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The Friday Market Minute

  • Global stocks extend declines amid a concerning backdrop of rising U.S. interest rates, slowing economic growth and renewed White House turmoil.
  • Stocks in Japan hit a 15-month low as the yen climbs against a weaker U.S. dollar, while China shares slide after U.S. prosecutors charge two Chinese nations with hacking key government agencies
  • Oil prices rebound on reports OPEC members will step up production cut compliance, but prices remain some 37% from their early October peak.
  • U.S. Treasury yield curve remains flat, with 3-month libor rates rising above 10-year note yields in further bond market warning on growth.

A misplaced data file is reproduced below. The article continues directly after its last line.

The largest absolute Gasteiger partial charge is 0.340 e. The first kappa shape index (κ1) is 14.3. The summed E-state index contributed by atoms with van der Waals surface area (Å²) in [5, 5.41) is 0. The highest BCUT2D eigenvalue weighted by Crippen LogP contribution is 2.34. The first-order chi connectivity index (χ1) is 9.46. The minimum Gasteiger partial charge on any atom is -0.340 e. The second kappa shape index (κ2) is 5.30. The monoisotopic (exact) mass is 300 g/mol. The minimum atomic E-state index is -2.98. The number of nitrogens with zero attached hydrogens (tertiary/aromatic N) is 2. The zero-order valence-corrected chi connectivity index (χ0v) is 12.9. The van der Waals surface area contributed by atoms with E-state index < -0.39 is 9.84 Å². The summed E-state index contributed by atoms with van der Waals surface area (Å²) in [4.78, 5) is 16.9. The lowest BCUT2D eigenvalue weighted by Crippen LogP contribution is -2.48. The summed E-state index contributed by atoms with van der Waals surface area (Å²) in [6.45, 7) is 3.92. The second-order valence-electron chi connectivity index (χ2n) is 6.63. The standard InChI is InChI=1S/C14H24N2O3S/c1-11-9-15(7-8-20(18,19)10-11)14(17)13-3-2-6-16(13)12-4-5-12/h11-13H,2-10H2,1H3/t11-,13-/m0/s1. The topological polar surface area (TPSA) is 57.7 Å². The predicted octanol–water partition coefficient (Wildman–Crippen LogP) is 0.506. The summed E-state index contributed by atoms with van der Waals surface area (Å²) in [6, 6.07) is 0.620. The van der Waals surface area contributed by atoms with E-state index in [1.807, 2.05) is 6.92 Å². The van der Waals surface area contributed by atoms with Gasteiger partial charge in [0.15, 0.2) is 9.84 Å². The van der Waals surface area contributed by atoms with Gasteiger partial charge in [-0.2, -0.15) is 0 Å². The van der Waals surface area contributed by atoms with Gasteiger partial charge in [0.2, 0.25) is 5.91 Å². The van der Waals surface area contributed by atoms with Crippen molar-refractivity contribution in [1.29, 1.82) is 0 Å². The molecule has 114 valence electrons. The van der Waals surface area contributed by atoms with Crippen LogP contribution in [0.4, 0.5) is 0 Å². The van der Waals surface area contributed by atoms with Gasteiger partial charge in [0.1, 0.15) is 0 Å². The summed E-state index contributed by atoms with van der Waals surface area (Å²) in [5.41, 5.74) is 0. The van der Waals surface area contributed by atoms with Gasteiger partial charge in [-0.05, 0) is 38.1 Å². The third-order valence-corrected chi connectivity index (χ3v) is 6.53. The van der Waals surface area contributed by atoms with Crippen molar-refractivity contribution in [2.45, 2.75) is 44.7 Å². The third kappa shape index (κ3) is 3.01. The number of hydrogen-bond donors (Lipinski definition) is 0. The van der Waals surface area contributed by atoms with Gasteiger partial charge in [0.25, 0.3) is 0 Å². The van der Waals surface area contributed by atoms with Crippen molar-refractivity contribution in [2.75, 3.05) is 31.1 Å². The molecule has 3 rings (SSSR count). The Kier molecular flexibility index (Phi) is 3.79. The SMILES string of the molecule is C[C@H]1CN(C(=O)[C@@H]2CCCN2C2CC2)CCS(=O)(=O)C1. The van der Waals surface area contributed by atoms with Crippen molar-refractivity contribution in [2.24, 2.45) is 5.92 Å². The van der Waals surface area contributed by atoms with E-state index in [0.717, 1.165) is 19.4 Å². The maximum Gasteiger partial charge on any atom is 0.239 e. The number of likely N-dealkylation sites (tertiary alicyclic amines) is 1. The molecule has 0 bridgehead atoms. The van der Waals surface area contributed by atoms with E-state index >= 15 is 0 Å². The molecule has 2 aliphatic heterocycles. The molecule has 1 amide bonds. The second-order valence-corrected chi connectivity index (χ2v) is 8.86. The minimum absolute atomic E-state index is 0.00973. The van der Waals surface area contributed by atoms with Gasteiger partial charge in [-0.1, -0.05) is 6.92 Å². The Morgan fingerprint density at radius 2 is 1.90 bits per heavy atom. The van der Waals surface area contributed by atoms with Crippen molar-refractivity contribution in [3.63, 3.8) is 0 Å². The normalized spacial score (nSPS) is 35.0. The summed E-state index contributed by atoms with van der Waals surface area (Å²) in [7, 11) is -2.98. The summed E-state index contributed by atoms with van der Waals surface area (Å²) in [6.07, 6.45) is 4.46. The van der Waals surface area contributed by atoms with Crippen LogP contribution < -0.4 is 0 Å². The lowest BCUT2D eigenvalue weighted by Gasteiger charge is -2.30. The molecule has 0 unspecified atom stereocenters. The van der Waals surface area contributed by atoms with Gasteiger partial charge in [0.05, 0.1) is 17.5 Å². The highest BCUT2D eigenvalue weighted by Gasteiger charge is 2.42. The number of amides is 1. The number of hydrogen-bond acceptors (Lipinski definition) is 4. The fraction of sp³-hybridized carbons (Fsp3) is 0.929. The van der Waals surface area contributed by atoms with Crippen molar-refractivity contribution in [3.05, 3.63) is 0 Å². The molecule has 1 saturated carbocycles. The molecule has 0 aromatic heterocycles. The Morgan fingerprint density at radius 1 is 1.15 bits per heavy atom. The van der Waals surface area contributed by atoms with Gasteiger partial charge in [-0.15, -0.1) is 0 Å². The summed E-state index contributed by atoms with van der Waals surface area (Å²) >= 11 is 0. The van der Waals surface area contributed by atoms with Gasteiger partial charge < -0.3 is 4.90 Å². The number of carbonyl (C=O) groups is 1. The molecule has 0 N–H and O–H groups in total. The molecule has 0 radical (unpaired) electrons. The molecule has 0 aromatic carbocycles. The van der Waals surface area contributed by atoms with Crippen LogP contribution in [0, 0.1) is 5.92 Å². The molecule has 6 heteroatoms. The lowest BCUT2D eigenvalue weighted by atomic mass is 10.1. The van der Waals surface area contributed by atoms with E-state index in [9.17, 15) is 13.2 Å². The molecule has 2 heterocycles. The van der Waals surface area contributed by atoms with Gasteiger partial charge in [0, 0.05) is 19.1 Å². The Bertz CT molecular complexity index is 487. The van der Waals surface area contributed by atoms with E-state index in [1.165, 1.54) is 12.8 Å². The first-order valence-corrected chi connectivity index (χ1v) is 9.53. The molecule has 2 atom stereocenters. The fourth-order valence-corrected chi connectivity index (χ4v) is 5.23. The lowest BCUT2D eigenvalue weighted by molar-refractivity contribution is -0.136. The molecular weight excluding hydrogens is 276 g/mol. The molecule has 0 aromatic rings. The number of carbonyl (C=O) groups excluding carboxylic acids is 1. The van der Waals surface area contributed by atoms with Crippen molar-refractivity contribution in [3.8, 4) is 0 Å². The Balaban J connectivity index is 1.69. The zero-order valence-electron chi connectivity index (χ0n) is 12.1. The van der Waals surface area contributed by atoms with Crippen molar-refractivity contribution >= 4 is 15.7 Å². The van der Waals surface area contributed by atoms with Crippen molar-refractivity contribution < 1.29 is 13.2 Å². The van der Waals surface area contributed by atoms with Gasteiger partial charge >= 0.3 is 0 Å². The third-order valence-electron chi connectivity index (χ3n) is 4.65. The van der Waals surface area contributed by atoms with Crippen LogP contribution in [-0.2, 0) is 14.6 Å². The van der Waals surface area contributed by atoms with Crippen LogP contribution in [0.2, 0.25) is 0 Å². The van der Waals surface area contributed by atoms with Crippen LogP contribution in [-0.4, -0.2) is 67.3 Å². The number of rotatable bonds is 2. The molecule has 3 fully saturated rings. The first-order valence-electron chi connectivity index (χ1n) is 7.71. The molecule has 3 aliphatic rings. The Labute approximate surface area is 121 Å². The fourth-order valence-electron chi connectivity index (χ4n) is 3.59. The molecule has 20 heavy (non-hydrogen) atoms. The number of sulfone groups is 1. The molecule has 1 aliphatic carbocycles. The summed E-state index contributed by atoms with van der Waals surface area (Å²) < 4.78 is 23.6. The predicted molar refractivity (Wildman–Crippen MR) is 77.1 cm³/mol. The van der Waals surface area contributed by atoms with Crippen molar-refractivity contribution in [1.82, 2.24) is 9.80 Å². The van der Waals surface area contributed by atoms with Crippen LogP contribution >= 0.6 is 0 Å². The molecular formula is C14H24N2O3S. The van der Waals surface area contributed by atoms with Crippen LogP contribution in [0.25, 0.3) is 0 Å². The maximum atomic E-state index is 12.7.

• U.S. stocks set to open modestly higher, with Dow futures indicating a 160 point opening bell gain, following heavy selling last night that left the major indices at October 2017 lows at the Nasdaq dangling a few points from bear market territory.

Market Snapshot

U.S. stocks look set to open firmly higher Friday after weaker-than-expected economic data suggested the Federal Reserve may not be able to raise interest rates as quickly as anticipated, even if underlying growth and labor markets remain solid.

Third quarter GDP growth was revised to 3.4% from 3.5% today by the Commerce department, while durable goods orders for the month of November rose by a less-than-expected 0.8%.  The data offset concerns of a government shutdown that had accelerated selling on Wall Street last night, pulling the Dow Jones Industrial Average and the S&P 500 to the lowest levels since October of last year, and dangling the tech-focused Nasdaq Composite within just a few points of bear market territory.